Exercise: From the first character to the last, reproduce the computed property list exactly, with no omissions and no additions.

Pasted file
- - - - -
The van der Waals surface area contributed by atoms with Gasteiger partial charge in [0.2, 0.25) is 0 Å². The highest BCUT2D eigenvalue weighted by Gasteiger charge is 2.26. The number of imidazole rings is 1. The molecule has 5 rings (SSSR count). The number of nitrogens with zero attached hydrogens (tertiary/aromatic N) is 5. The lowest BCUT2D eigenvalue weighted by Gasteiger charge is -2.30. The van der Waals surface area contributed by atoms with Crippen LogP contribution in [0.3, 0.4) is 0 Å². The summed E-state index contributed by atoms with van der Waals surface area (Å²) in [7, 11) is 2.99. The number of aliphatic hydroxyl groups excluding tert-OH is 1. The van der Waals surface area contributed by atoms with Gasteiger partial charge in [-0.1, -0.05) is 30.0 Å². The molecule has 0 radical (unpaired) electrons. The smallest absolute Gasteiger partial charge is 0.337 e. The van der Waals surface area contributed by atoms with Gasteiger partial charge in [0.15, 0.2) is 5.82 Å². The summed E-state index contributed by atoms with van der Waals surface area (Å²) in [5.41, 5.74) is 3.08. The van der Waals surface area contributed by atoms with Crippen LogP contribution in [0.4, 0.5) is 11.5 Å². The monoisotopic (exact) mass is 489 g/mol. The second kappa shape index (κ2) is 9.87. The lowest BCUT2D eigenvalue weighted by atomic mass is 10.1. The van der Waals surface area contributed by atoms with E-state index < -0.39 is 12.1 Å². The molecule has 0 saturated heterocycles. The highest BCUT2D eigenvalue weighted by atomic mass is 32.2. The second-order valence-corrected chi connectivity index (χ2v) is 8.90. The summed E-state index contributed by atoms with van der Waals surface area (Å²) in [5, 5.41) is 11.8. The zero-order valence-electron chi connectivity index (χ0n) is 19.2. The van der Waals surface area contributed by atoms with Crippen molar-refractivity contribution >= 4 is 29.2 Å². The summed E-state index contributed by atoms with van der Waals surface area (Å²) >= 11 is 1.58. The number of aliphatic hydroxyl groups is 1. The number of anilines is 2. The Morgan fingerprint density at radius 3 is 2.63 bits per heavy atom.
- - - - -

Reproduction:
The van der Waals surface area contributed by atoms with Gasteiger partial charge in [0.2, 0.25) is 0 Å². The highest BCUT2D eigenvalue weighted by Gasteiger charge is 2.26. The number of imidazole rings is 1. The molecule has 5 rings (SSSR count). The number of nitrogens with zero attached hydrogens (tertiary/aromatic N) is 5. The lowest BCUT2D eigenvalue weighted by Gasteiger charge is -2.30. The van der Waals surface area contributed by atoms with Crippen LogP contribution in [0.3, 0.4) is 0 Å². The summed E-state index contributed by atoms with van der Waals surface area (Å²) in [7, 11) is 2.99. The number of aliphatic hydroxyl groups excluding tert-OH is 1. The van der Waals surface area contributed by atoms with Gasteiger partial charge in [-0.1, -0.05) is 30.0 Å². The molecule has 0 radical (unpaired) electrons. The smallest absolute Gasteiger partial charge is 0.337 e. The van der Waals surface area contributed by atoms with Gasteiger partial charge in [0.15, 0.2) is 5.82 Å². The summed E-state index contributed by atoms with van der Waals surface area (Å²) in [5.41, 5.74) is 3.08. The van der Waals surface area contributed by atoms with Crippen LogP contribution in [0.4, 0.5) is 11.5 Å². The monoisotopic (exact) mass is 489 g/mol. The second kappa shape index (κ2) is 9.87. The lowest BCUT2D eigenvalue weighted by atomic mass is 10.1. The van der Waals surface area contributed by atoms with E-state index < -0.39 is 12.1 Å². The molecule has 0 saturated heterocycles. The highest BCUT2D eigenvalue weighted by atomic mass is 32.2. The second-order valence-corrected chi connectivity index (χ2v) is 8.90. The summed E-state index contributed by atoms with van der Waals surface area (Å²) in [5, 5.41) is 11.8. The zero-order valence-electron chi connectivity index (χ0n) is 19.2. The van der Waals surface area contributed by atoms with Crippen molar-refractivity contribution >= 4 is 29.2 Å². The summed E-state index contributed by atoms with van der Waals surface area (Å²) >= 11 is 1.58. The number of aliphatic hydroxyl groups is 1. The number of anilines is 2. The Morgan fingerprint density at radius 3 is 2.63 bits per heavy atom.